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You will find below the course syllabus along with copies of articles and a *SWAP* pricing and valuation spreadsheet that you will be referred to on occasion.

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Course Syllabus
This document contains our lecture schedule, as well as an outline of topics you should be reading in your textbook outside of class.

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Course Syllabus for Fall 2018 (pdf)
 

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*SWAP* - This is an Excel spreadsheet designed for the pricing and valuation of swaps.   It is designed so that students will utilize actual market data.  It currently is loaded with market data from October 17, 2017 but it will easily accommodate and automatically adjust to any date and data that a user chooses to use including examples we will look at in class.  Before using, be sure to first check for and set on your computer the required system requirements to receive the full benefits.  Also, to accompany the software, I have provided a link to a book chapter that I coauthored that provides an overview to the pricing and valuation of interest rate, currency, and commodity swaps.

Link to *SWAP* software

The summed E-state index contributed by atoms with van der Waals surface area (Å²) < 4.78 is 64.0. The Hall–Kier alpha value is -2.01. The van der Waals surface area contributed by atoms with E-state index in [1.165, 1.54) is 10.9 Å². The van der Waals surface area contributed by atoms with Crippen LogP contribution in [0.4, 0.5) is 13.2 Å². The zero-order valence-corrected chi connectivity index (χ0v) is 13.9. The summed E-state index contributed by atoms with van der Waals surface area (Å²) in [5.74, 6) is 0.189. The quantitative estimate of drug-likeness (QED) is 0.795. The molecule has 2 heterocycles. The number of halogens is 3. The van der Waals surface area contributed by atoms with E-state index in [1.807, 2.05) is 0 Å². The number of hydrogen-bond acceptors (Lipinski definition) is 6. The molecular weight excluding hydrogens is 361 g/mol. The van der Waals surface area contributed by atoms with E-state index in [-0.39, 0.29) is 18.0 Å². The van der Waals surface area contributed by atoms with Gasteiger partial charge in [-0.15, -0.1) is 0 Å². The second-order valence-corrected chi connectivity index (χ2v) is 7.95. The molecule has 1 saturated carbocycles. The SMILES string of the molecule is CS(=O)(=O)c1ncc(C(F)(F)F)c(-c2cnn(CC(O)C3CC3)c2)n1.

"The Pricing and Valuation of Swaps" (Gerald D. Gay and Anand Venkateswaran), published in Financial  Derivatives: Pricing and Risk Management, editors Robert W. Kolb and James A. Overdahl, John Wiley & Sons, Ltd., 2010, Chapter 28, pp. 405-423.
 
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Link to Swaps Chapter


You may need to download Acrobat Reader to view the following articles.
 
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Article 1
This article will familiarize you with the regulatory landscape for derivatives.  It will also introduce you to the forward versus futures contract debate and provide a historic look at the CFTC/SEC turf wars and its resulting effect on innovation.

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Gay, Gerald D., "Scams, Scoundrels and Scapegoats: A Taxonomy of CEA Regulation over Derivative Instruments." (with Wendy L. Gramm), Journal of Derivatives 1 (Spring 1994): 6-24.

 

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Article 2
This article builds on issues we address during the first lecture related to channels through which corporate hedging can enhance firm value.  Emphasis is on how derivatives usage can serve to mitigate firms' underinvestment problems.

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Gay, Gerald D., "The Underinvestment Problem and Corporate Derivatives Use." (with Jouahn Nam), Financial Management 27 (Winter 1998): 53-69.

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Article 3
This article focuses on an somewhat overlooked aspect of derivatives usage--its ability to reduce a firm's information asymmetry as relates to its earnings performance.  By reducing the noise in earnings contributed by macroeconomic factors such as exchange rates and interest rates, and that are generally believed to be outside of managers' control, hedging can present shareholders with a more informative picture of a firm's true earnings capacity and the quality of its managers. 

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Gay, Gerald D., "Asymmetric Information and Corporate Derivatives Use" (with Peter DaDalt and Jouahn Nam), Journal of Futures Markets (March 2002).

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Article 4